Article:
trafficking and cyber slavery

Pig butchering scams trafficking and cyber slavery

Victims are pigs. Slaves are dogs. 

This is how a former boss of the criminal syndicate described their victims and trafficked slaves in the BBC Pig Butchering documentary.  

The narrative of duped victims and online predators is as old as the internet, however, most people are still unaware of the scale of human trafficking and suffering associated with pig butchering scams. This industry is thriving due to the thousands of young men and women who are trafficked, imprisoned, tortured, and forced to scam people worldwide. 

However, the news is reported more stories about cyber slavery in the last year. Stories about how people are forced to work, threats of rape, and extreme violence is done to victims inside scam compounds in Cambodia. Footage in a recent BBC documentary showed young men being imprisoned, beaten, and tased at the hands of their captors. These videos give us a shocking insight into the horrors of the dark world run by transnational criminal networks that smuggle people from China, through Vietnam, and into Cambodia and Myanmar.

Trafficked Victims Being Forced to Steal Billions 

Thousands of imprisoned and abused workers are forced to scam people worldwide from inside closed compounds. If they can’t scam anyone or don’t make enough money, they are beaten and tortured. 

It starts with a fake job advertisement, promising a comfortable salary and good working conditions in Cambodia, Laos, or Myanmar. When young men and women cross the border to start their new jobs, they become human trafficking victims, and are kidnapped, imprisoned, and forced to work on romance scams, crypto fraud, and money laundering. They have to work more than 18 hours a day, and when they make a mistake they are beaten like dogs, and even electrocuted with tasers. 

One of the escaped victims in the BBC documentary said that breaking rules meant you would be beaten enough so you wouldn’t be able to come out of bed for a couple of weeks, or they would break your leg or arm. 

The human trafficking victims are imprisoned in compounds, often associated with casino compounds. The scams are hidden in the compound, and the owners even pay off officials and police to protect the criminal network. 

The Canadian Centre to End Human Trafficking website describes human trafficking as a “low risk/high reward activity” because the crimes are often difficult to track down. And even if victims are tracked down, it is very difficult to get support from the local, often corrupt, police. 

How Pig Butchering Scams Work

  1. Find the pig.
  2. Fatten the pig.
  3. Butcher the pig.

Pig butchering is a brutal and elaborate form of organized crime that involves criminal syndicates, human trafficking and cyber-slavery, and victims around the world. 

Similar to how farmers fatten pigs before slaughter, these scammers try to ‘fatten’ their paycheque by gaining and exploiting their victims’ trust. 

Find the pig.

These types of scammers are everywhere: on every social media platform, on every dating app, and on every communication platform. Because these scammers are often cyber-slaves, they are forced to work more than 12 hours. So they are online all the time to talk to people to decide if they are a good prey.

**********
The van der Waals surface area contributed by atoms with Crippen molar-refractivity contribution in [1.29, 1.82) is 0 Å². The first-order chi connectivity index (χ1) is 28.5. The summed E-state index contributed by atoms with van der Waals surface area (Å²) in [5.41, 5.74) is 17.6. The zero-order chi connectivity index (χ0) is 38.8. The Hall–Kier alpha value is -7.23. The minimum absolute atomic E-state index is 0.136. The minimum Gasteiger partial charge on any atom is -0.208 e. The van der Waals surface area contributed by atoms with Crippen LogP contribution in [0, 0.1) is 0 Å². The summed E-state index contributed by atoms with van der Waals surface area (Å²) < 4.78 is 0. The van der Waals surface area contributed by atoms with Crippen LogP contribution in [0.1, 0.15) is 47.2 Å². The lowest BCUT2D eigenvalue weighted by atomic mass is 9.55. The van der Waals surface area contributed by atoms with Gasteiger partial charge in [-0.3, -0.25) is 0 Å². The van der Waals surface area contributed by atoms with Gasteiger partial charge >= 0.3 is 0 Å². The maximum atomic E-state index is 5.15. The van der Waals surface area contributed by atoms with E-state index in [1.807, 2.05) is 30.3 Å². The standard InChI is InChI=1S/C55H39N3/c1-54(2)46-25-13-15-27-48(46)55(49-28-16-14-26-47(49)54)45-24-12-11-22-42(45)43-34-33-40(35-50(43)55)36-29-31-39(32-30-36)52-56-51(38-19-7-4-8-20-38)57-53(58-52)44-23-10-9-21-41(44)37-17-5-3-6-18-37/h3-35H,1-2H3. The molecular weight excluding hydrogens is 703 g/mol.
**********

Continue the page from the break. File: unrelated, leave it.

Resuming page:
Fatten the pig.

The scammers often reach out with a seemingly innocent text, like “Hi, I’d like to get my dog groomed. Are you available tomorrow?” The victim will say that they have the wrong number, after which the scammer apologizes and continues chatting. 

Over time, they build a relationship to gain the victim’s trust. They exploit people’s feelings, like motherly love and loneliness. They create a dream of living together and being happy forever after.

Butcher the pig.

“Get the victims to invest as much as possible, and drain every single penny they have.” – Gang boss, BBC documentary.

After establishing a relationship and earning the victim’s trust, the scammer encourages the victim to start cryptocurrency trading. They will tell the victim that they have insider information, experience investing in crypto, or family connections that will help them make a lot of money. 

Then they encourage the victim to make an account on a trading platform or download an app. A criminal network is in control of this trading platform. Then, when victims join this platform, the platform will make it seem like they are earning profits to encourage victims to invest more. The scammer will keep encouraging the victim to invest, which is also referred to as “fattening the pig”. 

When victims try to withdraw their money, the system will say there is a problem with the account or inform the account holder that there is a tax associated with withdrawing money or that they need to pay fees to get their money out of the account.

At this point, many victims realize they are being scammed but don’t want to face reality. Because if they confront the scammer, they’d lose the money for good, and the relationship. By the time enough victims realize what is going on, the scammer and the platform disappear.